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Canberra Today 14°/17° | Monday, March 4, 2024 | Digital Edition | Crossword & Sudoku

Simon seeks new horizons for people on bikes

Practising what he preaches – Executive Director of Pedal Power ACT, Simon Copland… “You get all of this freedom from being able to ride anywhere.” Photo: Katarina Lloyd Jones

If Canberra keeps growing at its current rate, it’s at risk of becoming a congested, car-based city, says Simon Copland. 

The executive director of Pedal Power ACT says: “Transport emissions are our highest carbon emissions now, and it’s primarily from individual motor vehicles.

“Reducing carbon emissions is really important, and we can’t rely on electric vehicles to do all of that work for us. We need to see a transition away from cars.”

As Canberra’s largest cycling organisation, Pedal Power’s mission is to get more people on to more bikes more often, says Simon. 

“We do advocacy for better cycling infrastructure, and we also run programs and activities to encourage people to get on to bikes. We do learn-to-ride classes, maintenance courses, those kinds of things.”

Pedal power started as a protest ride around 50 years ago, says Simon.

“There was a protest about the lack of cycling infrastructure,” he says. 

“A bunch of people got on their bikes and rode down Belconnen Way and then from that, people got together and decided they wanted to start an organisation that would advocate for better infrastructure.”

Now, Pedal Power is focusing on boosting rider confidence by reviving its New Horizon program. 

“Over the pandemic we’d stopped running it, and we’re trying to sort of revive it now because it was a popular program that people wanted,” Simon says. 

“We know that one of the biggest barriers to people riding is a lack of feeling of safety and comfort when they do so.

“Being out on a bike, it feels like a vulnerable position to be in, particularly when you’re riding on roads and things like that, and so this is about helping people get the confidence to turn riding into an ongoing habit and an ongoing behaviour.”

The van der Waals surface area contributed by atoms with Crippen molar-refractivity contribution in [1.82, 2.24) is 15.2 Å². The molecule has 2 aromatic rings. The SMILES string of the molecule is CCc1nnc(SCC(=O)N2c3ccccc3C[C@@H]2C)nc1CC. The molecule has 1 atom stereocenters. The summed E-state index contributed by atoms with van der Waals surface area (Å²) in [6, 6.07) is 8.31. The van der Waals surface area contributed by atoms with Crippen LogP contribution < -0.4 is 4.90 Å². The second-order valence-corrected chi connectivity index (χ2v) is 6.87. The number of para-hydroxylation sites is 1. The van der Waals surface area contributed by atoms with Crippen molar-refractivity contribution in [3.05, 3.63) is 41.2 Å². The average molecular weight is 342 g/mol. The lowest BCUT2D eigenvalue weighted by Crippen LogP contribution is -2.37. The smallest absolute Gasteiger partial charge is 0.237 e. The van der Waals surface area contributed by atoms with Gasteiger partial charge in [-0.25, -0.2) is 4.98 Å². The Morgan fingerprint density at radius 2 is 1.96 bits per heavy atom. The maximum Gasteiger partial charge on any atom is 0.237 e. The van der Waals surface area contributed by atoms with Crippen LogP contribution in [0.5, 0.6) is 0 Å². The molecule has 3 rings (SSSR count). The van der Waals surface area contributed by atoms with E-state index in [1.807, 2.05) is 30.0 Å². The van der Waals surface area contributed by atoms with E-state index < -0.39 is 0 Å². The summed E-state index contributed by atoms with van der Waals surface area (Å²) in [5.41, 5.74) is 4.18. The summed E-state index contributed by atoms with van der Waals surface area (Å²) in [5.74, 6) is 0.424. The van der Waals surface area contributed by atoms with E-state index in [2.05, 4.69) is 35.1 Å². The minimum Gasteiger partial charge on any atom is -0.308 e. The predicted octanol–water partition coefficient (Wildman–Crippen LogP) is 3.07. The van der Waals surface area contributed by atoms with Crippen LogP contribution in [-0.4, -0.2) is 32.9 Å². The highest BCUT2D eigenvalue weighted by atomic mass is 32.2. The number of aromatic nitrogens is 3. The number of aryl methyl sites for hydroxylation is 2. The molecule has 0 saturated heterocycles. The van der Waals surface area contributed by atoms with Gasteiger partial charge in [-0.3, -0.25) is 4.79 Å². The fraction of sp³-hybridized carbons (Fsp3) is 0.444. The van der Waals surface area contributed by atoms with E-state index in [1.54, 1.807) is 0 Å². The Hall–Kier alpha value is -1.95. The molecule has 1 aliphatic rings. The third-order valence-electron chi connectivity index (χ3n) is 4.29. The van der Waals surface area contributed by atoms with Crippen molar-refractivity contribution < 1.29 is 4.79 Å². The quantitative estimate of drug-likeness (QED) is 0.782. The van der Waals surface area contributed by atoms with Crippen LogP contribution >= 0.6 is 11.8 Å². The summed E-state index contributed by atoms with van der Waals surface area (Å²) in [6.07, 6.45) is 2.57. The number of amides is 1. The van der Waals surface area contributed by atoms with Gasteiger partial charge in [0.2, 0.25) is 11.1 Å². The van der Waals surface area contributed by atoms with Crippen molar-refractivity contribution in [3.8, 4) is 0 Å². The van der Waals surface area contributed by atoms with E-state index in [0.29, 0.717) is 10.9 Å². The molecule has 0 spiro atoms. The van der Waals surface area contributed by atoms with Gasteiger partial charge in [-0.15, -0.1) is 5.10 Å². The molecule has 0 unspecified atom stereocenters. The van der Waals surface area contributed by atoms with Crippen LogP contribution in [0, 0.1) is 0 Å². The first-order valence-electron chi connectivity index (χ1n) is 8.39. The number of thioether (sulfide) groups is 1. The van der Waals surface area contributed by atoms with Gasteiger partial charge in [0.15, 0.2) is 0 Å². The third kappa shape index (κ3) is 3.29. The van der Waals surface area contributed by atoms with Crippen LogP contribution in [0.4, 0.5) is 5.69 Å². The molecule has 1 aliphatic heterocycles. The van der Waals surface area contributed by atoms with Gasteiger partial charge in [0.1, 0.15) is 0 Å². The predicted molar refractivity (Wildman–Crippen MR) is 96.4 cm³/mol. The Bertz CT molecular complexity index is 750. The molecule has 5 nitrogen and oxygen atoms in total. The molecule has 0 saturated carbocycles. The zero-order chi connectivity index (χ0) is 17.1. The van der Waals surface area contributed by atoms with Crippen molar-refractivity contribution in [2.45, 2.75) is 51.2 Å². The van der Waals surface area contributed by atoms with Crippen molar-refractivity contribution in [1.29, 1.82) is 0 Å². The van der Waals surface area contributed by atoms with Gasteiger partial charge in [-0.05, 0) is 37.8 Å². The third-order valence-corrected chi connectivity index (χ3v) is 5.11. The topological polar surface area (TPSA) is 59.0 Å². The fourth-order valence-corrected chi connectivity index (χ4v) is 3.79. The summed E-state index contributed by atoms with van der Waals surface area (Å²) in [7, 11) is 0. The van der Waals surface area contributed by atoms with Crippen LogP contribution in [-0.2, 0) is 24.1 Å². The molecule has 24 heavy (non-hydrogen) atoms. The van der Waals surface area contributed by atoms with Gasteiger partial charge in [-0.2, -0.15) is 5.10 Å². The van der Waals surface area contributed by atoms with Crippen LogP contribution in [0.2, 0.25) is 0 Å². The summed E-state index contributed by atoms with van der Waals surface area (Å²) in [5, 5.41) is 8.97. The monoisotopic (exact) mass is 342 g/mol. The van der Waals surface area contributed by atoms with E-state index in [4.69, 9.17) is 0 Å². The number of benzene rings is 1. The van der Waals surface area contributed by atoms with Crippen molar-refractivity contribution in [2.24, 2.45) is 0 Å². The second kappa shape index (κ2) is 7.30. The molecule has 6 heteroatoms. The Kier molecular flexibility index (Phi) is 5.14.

‘You gain confidence after not riding for a while’

Wendy Studman is a participant turned volunteer turned coach for the New Horizons program.

“My husband had recently retired and heard about the program through fellow cyclists and convinced me to go along,” she says.

“It got me back on the bike after years, which is the whole premise.

“It helps you gain confidence after not riding for a while, or after an injury.”

Wendy says that it is also a great way to make new friends, and that there are people who did it 10 years ago that still regularly meet up to socialise.

Simon says “There’s a whole bunch of positives that can come with an increase in people riding on their bikes,” says Simon.

“It reduces congestion on our roads, it’s great for people’s physical and mental health, reduces pollution levels, and also just helps create more vibrant streets and a vibrant city.

“When I was a kid, I just rode everywhere, I’d get home from school and I’d get on my bike.

“A lot of my memories of being a kid, is being on my bike, and it’s sort of one of those habits that sticks around.

“It’s like a new sense of freedom because you suddenly can ride anywhere and you don’t have to rely on the car, or for a kid you don’t have to rely on your parents as much.

“You get all of this freedom from being able to ride anywhere.

“Cycling is a thing we need to be investing a lot more on in the future.”

The New Horizons program starts on February 14. More at humanitix.com/new-horizons.

 

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Katarina Lloyd Jones

Katarina Lloyd Jones

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3 Responses to Simon seeks new horizons for people on bikes

cbrapsych says: 6 February 2024 at 8:30 am

Walking needs the same level of support in our city, as everyone does it whilst not everyone can ride a bike. Time for the government to fix the footpaths to make them safe for pedestrians of all ages and abilities.

Also time to put safe pedestrian crossings of busy roads in place, as the number, speed and size of vehicles has all increased, making crossing major roads without traffic lights and safe crossing points dangerous for all, but particularly for the very young, the disabled and older people.

Too many pedestrian crossings do not allow enough time for people to get from one side to the other. Car drivers should not be treated as more important than people who don’t have cars.

If you don’t wish to slow the flow of traffic, have flyovers for pedestrians. Failing to provide safe walking around our city restricts people from getting exercise, staying physically and mentally fit at all ages. It prevents depression and fragility, building strength and stability to keep people functioning better longer.

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Red says: 24 February 2024 at 5:15 pm

Never mind all those people who can’t ride a bike for any number of reasons. Pdestrian flyovers seem a waste in Canberra.

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